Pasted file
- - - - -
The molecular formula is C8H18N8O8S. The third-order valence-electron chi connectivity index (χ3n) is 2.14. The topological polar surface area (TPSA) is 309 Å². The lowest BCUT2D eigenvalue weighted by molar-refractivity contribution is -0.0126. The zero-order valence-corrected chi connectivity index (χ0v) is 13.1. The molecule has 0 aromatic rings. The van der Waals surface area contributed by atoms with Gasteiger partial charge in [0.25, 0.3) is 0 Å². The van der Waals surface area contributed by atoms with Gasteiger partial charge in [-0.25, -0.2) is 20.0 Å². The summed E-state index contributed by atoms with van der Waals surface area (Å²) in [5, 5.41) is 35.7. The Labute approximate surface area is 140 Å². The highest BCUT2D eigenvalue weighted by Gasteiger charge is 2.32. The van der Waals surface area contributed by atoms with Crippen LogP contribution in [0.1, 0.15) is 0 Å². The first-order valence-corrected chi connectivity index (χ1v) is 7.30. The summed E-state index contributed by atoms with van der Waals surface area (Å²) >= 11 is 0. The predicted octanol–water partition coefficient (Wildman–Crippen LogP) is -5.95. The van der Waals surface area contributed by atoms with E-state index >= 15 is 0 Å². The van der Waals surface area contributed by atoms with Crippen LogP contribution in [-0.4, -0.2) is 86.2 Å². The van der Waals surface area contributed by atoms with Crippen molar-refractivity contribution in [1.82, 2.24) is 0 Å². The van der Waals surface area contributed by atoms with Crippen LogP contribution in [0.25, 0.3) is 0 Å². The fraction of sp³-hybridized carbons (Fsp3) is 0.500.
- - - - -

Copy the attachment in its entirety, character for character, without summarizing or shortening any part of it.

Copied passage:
The molecular formula is C8H18N8O8S. The third-order valence-electron chi connectivity index (χ3n) is 2.14. The topological polar surface area (TPSA) is 309 Å². The lowest BCUT2D eigenvalue weighted by molar-refractivity contribution is -0.0126. The zero-order valence-corrected chi connectivity index (χ0v) is 13.1. The molecule has 0 aromatic rings. The van der Waals surface area contributed by atoms with Gasteiger partial charge in [0.25, 0.3) is 0 Å². The van der Waals surface area contributed by atoms with Gasteiger partial charge in [-0.25, -0.2) is 20.0 Å². The summed E-state index contributed by atoms with van der Waals surface area (Å²) in [5, 5.41) is 35.7. The Labute approximate surface area is 140 Å². The highest BCUT2D eigenvalue weighted by Gasteiger charge is 2.32. The van der Waals surface area contributed by atoms with Crippen LogP contribution in [0.1, 0.15) is 0 Å². The first-order valence-corrected chi connectivity index (χ1v) is 7.30. The summed E-state index contributed by atoms with van der Waals surface area (Å²) >= 11 is 0. The predicted octanol–water partition coefficient (Wildman–Crippen LogP) is -5.95. The van der Waals surface area contributed by atoms with E-state index >= 15 is 0 Å². The van der Waals surface area contributed by atoms with Crippen LogP contribution in [-0.4, -0.2) is 86.2 Å². The van der Waals surface area contributed by atoms with Crippen molar-refractivity contribution in [1.82, 2.24) is 0 Å². The van der Waals surface area contributed by atoms with Crippen LogP contribution in [0.25, 0.3) is 0 Å². The fraction of sp³-hybridized carbons (Fsp3) is 0.500.